Rte 1 is the big, ring road in Afghanistan.  It was built (refurbished) using a King Air on contract to fly engineers to worksites.  Once built, ISAF relied on airlift to FOBs and smaller airlift from FOBs to COPs to sustain its presence there.  We never got to a point where we could keep all of of Rte 1 open because we never Addressed the patronage system that perpetuates crippling corruption in Afghan forces.  And in the construction and maintenance of the biggest road in Afghanistan we were and remain utterly dependent on airlift capabilities at all conceivable scales.

So, I agree, the airlift didn't stop us from money on the roads, but it does prevent us from facing the costly, necessary and unpleasant problems of securing and maintaining a road.  Airlift allows us to avoid making necessary changes to policy and strategy.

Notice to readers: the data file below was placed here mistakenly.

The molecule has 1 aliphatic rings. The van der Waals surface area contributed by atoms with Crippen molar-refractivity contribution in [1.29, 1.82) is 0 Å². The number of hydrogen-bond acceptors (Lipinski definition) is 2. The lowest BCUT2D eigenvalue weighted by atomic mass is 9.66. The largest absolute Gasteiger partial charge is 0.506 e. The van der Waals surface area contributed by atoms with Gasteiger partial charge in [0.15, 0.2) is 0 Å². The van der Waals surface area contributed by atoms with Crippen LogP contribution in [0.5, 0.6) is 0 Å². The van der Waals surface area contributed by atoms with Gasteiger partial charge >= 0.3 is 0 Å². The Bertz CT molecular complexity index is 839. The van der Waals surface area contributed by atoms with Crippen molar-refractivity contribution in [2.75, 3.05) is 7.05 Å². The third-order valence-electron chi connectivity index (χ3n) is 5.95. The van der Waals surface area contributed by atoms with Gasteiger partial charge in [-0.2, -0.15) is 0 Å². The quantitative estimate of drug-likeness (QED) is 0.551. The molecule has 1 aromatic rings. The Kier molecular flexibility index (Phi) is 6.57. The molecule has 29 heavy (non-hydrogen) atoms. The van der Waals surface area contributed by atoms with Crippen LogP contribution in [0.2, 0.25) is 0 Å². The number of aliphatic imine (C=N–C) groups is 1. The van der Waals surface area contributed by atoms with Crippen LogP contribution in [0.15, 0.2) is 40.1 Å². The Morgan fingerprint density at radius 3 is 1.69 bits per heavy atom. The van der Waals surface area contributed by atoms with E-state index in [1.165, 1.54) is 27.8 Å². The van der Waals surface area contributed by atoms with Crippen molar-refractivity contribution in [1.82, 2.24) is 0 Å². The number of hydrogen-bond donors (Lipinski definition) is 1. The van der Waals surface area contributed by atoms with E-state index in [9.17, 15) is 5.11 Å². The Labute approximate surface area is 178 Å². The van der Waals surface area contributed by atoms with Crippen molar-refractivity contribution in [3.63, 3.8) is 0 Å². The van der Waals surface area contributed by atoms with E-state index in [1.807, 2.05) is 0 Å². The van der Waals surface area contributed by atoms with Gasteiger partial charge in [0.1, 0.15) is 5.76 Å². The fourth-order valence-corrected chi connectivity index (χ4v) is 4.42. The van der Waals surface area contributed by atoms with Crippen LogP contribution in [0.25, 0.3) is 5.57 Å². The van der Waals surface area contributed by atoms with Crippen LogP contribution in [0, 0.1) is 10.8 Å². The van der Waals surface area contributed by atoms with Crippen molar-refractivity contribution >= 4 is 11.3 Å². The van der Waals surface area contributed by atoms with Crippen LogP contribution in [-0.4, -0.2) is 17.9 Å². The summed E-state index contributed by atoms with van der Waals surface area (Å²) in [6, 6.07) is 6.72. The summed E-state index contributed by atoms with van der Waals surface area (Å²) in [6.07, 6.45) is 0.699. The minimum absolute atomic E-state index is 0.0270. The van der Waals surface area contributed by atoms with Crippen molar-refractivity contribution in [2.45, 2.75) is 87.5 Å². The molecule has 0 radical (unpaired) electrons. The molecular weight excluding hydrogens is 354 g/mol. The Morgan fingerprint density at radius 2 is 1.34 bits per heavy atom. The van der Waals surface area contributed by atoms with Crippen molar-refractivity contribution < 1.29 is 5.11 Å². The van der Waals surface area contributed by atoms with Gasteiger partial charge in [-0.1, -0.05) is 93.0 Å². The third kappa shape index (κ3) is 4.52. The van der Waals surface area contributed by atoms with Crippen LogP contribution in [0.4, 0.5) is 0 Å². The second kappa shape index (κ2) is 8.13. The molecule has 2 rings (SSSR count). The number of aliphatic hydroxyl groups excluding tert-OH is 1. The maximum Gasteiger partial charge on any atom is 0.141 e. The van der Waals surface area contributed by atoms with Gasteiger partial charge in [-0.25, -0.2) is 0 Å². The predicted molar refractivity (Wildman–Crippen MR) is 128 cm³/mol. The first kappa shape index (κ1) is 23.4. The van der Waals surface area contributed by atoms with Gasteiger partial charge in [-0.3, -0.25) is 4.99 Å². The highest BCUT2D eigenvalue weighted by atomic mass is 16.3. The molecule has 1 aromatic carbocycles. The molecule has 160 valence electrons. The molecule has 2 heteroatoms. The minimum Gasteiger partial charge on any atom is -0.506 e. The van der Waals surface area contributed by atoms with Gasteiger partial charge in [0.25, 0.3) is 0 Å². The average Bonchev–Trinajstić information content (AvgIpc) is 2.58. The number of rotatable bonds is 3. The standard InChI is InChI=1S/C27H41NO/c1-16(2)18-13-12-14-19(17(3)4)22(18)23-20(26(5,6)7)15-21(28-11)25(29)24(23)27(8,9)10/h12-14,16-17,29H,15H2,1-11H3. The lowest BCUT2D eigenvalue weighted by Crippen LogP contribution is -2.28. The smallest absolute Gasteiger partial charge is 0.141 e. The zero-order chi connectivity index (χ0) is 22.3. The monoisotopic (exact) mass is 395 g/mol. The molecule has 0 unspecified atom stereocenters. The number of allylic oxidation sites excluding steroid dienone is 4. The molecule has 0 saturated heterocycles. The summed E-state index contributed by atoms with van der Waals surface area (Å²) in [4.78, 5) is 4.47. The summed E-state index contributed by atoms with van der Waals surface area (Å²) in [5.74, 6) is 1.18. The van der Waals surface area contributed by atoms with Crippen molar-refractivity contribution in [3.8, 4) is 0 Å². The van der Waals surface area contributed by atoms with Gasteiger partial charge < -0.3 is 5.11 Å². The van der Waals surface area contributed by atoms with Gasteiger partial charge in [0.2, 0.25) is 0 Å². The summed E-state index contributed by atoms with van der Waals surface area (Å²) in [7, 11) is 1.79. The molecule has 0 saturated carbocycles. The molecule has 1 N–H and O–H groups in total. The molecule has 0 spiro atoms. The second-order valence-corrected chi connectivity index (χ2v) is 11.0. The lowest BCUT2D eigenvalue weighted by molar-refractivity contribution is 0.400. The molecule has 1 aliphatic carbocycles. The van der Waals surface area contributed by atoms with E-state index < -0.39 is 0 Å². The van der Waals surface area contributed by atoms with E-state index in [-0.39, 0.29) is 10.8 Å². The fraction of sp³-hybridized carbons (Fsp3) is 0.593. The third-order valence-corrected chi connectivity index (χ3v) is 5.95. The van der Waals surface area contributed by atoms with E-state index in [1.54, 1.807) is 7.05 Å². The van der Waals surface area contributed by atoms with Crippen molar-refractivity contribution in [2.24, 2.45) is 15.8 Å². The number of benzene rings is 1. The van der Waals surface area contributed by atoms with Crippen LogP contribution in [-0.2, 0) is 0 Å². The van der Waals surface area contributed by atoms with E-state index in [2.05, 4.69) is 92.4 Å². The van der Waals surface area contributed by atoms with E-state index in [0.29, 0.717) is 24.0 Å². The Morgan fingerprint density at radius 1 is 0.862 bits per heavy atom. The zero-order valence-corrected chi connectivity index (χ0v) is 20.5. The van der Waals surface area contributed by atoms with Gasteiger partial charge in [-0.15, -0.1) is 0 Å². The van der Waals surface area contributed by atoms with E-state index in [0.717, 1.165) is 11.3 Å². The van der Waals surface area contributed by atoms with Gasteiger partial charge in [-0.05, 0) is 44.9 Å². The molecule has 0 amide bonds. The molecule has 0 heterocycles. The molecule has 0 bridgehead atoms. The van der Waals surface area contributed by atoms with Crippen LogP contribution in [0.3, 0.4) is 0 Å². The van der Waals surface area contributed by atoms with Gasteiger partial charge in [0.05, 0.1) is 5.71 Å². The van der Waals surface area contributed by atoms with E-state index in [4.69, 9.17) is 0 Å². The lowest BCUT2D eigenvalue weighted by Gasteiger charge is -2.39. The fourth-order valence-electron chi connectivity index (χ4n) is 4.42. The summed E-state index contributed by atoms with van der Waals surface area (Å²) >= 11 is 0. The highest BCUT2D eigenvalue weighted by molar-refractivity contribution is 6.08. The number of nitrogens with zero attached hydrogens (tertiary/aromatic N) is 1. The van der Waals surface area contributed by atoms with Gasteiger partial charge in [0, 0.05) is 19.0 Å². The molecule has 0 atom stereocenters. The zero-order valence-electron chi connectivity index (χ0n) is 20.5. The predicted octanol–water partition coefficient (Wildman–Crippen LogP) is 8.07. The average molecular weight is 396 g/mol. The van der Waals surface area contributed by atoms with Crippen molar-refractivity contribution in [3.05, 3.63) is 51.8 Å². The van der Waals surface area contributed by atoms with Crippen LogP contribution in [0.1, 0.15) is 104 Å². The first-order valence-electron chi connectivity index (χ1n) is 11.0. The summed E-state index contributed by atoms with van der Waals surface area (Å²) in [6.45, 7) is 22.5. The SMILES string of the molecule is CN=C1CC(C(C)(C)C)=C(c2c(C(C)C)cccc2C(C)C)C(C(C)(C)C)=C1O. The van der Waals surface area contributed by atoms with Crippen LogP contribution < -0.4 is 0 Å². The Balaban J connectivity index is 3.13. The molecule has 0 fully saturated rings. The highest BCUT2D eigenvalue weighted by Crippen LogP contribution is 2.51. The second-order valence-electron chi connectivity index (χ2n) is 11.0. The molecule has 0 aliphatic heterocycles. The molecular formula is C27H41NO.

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I agree with you, but I think it's more like each scenario is unique, and have to be analized independently. I on the surface it may seems one thing but when you get a little bit deeper in it you see something that can change drastically your thoughts on it.

But, I think it's safe to say that airlift has spoiled some governments. If you stop it, because it's more sensible and logical and a better long term solution to build a road, the local gov/authority/responsible organization will blame you for stopping the aid instead of building the road. And may, sometimes, prevent you to build the road, because they want you there or want that group people to be dependant. It sounds childish, but man, I've already seen some childish govs, or whatever, out there.